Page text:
Depending on your program, you’ll likely become quite the essayist by the time you finish your undergrad degree. You will probably get used to writing essays that are formalized and structured a certain way, often written in the third person and based on the research you have found to support your argument.

However, there are some classes that may require a paper that is less formalized and more personal, aka, a Reading Response Paper! Most often response papers are written for arts and humanities courses, such as English or a film studies class, but they can be found in other courses as well.

Response papers are written in the first person and meant to capture your perspective about aspects of the piece you are reading, including the characters, plot, theme, and other noteworthy commentary taken from the narrative. These types of papers still require you to use text to support your thoughts and opinions, but do not require extensive external research. Instead, you’re using quotes and information from the piece you are responding to.

Part One: The Process

You may have a preference for how to begin, but we suggest removing distractions and reading/listening/watching the piece in its entirety before rereading and taking notes. This will provide you with an overall feel for the piece and you may find that your initial thoughts and feelings will change as you revisit the text.

Everyone’s note-taking process will vary, as some will prefer structure, some no structure, and some a combination of both.

  1. A structured note-taking process would have a set group of questions that you wish to uncover in the text, such as:
    1. What did you expect from reading the title? from the first sentence or paragraph?
    2. Can you summarize the plot?
    3. How is the story narrated?
    4. Where is the setting of the story?
  2. An unstructured approach is reading through the text and taking note of the information you find meaningful or noteworthy. You may highlight the characteristics of the protagonist or the symbolism of a certain object as you read through.
  3. And of course, there is the option to combine both processes, as you may find information that cannot be gleaned from one or the other alone.

After you’ve taken notes, start to incorporate your own thoughts and impressions into the process. You can consider aspects, such as whether you agree with the author, how you feel about the characters, or how this story reflects upon anything occurring in your own life. These thoughts and impressions will help when you begin to form your thesis and outline for the paper.

Actor David Tennant saying to another person “I’ll have to think of a fitting response to that.”

Part Two: Writing the Paper

Start with an outline of what you want to include in your paper, beginning with your thesis, which will help to guide your paper. This step is important because you want your paper to be organized, thoughtful, and create a better experience for the reader. It’ll not only make the writing process easier, but it will also help you to find any gaps in your argument.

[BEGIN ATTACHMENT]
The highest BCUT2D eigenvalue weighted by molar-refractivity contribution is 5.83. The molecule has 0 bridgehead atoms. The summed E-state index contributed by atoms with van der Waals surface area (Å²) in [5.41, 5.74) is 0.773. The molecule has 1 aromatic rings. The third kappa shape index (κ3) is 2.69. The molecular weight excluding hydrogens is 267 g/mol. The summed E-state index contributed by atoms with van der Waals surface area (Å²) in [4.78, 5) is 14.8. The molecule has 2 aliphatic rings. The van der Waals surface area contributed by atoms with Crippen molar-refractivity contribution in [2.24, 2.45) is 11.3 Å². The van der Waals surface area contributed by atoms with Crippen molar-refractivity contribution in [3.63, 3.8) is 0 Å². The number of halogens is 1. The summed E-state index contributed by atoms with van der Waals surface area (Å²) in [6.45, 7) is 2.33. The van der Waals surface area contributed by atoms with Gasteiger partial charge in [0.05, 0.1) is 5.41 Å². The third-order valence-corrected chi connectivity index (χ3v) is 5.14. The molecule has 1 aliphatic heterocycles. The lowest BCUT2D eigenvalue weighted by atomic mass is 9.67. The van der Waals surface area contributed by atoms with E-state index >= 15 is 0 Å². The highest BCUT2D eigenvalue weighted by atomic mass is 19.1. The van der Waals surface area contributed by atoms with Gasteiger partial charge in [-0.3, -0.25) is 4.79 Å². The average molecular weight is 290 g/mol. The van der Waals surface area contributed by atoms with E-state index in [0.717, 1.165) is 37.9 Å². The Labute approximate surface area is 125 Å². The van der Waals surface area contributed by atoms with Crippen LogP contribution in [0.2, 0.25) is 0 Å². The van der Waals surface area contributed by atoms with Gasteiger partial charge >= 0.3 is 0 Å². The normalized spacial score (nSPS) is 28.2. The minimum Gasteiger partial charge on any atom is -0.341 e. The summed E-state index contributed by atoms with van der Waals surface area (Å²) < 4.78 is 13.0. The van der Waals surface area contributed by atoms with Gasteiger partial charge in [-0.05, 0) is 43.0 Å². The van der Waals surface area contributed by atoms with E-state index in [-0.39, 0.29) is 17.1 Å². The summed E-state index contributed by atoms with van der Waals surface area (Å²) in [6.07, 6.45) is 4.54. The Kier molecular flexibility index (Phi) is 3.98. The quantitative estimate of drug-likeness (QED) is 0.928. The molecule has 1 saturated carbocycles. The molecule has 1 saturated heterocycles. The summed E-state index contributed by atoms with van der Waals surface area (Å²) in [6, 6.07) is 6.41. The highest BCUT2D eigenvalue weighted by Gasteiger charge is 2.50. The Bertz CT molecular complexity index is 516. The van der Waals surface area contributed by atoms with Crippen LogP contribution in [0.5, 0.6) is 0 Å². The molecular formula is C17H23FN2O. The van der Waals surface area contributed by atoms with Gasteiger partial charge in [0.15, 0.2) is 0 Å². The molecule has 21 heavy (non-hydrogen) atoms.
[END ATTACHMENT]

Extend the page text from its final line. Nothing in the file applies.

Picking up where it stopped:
The opening paragraph should briefly summarize the piece that you are responding to, including the title and author’s name, and provide a reader with the direction you are going to take by also including your thesis.

Following the opening paragraph, you will begin to craft your response and share with the reader your thoughts on the piece. What you write is completely based on your personal thoughts that you’ve gathered and will be supported by what you have read/watched/listened to. Remember to always back up what you’ve written by using direct examples from the source.

For example, if you believe that the main character feels neglected, causing them to act out negatively because their spouse ignores them and instead favours watching television, find an example of why you think this is so.

You’ll also want to ensure that you are writing clearly and concisely to best convey your point. If your point is unclear, you may be leaving it to the reader to interpret what it is you’re trying to say, which is not their job!

The character Erin from The Office saying “I don’t get it! I’m sorry, I just-I don’t get it!”

After you have written out your response, make sure you have left enough time to go back through and edit. Not just for spelling and grammar, but also to double check that you did not repeat yourself or any arguments. It can be beneficial to have another person take a look through your paper to help weed out any issues (or reassure you that you’ve done a great job!).

Inigo Montoya from The Princess Bride says to Vizzini “You keep using that word. I do not think it means what you think it means.”

Happy writing!

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